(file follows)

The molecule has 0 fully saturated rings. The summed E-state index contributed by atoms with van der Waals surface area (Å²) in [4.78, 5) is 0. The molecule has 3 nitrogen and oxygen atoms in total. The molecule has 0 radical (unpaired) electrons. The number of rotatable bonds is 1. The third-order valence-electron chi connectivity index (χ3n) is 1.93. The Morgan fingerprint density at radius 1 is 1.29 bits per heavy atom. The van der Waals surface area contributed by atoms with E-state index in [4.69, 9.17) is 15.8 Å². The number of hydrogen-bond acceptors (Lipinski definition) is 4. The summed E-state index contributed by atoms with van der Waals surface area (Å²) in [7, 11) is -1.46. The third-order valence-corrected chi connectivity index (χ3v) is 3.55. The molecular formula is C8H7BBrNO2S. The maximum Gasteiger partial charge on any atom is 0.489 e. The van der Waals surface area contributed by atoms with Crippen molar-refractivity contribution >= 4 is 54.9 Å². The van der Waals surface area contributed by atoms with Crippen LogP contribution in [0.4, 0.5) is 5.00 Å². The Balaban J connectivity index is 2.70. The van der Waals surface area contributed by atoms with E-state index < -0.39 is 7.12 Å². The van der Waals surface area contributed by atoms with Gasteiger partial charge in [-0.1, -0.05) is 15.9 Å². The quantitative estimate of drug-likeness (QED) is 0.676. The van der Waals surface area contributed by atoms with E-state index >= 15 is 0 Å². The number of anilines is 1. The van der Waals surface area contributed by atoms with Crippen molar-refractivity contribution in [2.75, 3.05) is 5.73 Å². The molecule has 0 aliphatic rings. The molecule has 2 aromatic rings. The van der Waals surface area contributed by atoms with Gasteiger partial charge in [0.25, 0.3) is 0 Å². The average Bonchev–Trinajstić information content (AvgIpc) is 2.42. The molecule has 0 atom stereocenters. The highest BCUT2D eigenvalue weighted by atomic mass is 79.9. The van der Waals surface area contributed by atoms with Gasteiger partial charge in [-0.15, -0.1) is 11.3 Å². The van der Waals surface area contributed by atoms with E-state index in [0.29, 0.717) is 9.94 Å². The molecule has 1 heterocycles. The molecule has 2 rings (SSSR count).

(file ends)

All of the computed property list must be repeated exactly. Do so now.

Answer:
The molecule has 0 fully saturated rings. The summed E-state index contributed by atoms with van der Waals surface area (Å²) in [4.78, 5) is 0. The molecule has 3 nitrogen and oxygen atoms in total. The molecule has 0 radical (unpaired) electrons. The number of rotatable bonds is 1. The third-order valence-electron chi connectivity index (χ3n) is 1.93. The Morgan fingerprint density at radius 1 is 1.29 bits per heavy atom. The van der Waals surface area contributed by atoms with E-state index in [4.69, 9.17) is 15.8 Å². The number of hydrogen-bond acceptors (Lipinski definition) is 4. The summed E-state index contributed by atoms with van der Waals surface area (Å²) in [7, 11) is -1.46. The third-order valence-corrected chi connectivity index (χ3v) is 3.55. The molecular formula is C8H7BBrNO2S. The maximum Gasteiger partial charge on any atom is 0.489 e. The van der Waals surface area contributed by atoms with Crippen molar-refractivity contribution >= 4 is 54.9 Å². The van der Waals surface area contributed by atoms with Crippen LogP contribution in [0.4, 0.5) is 5.00 Å². The Balaban J connectivity index is 2.70. The van der Waals surface area contributed by atoms with E-state index < -0.39 is 7.12 Å². The van der Waals surface area contributed by atoms with Gasteiger partial charge in [-0.1, -0.05) is 15.9 Å². The quantitative estimate of drug-likeness (QED) is 0.676. The van der Waals surface area contributed by atoms with E-state index >= 15 is 0 Å². The number of anilines is 1. The van der Waals surface area contributed by atoms with Crippen molar-refractivity contribution in [2.75, 3.05) is 5.73 Å². The molecule has 0 aliphatic rings. The molecule has 2 aromatic rings. The van der Waals surface area contributed by atoms with Gasteiger partial charge in [0.25, 0.3) is 0 Å². The average Bonchev–Trinajstić information content (AvgIpc) is 2.42. The molecule has 0 atom stereocenters. The highest BCUT2D eigenvalue weighted by atomic mass is 79.9. The van der Waals surface area contributed by atoms with Gasteiger partial charge in [-0.15, -0.1) is 11.3 Å². The van der Waals surface area contributed by atoms with E-state index in [0.29, 0.717) is 9.94 Å². The molecule has 1 heterocycles. The molecule has 2 rings (SSSR count).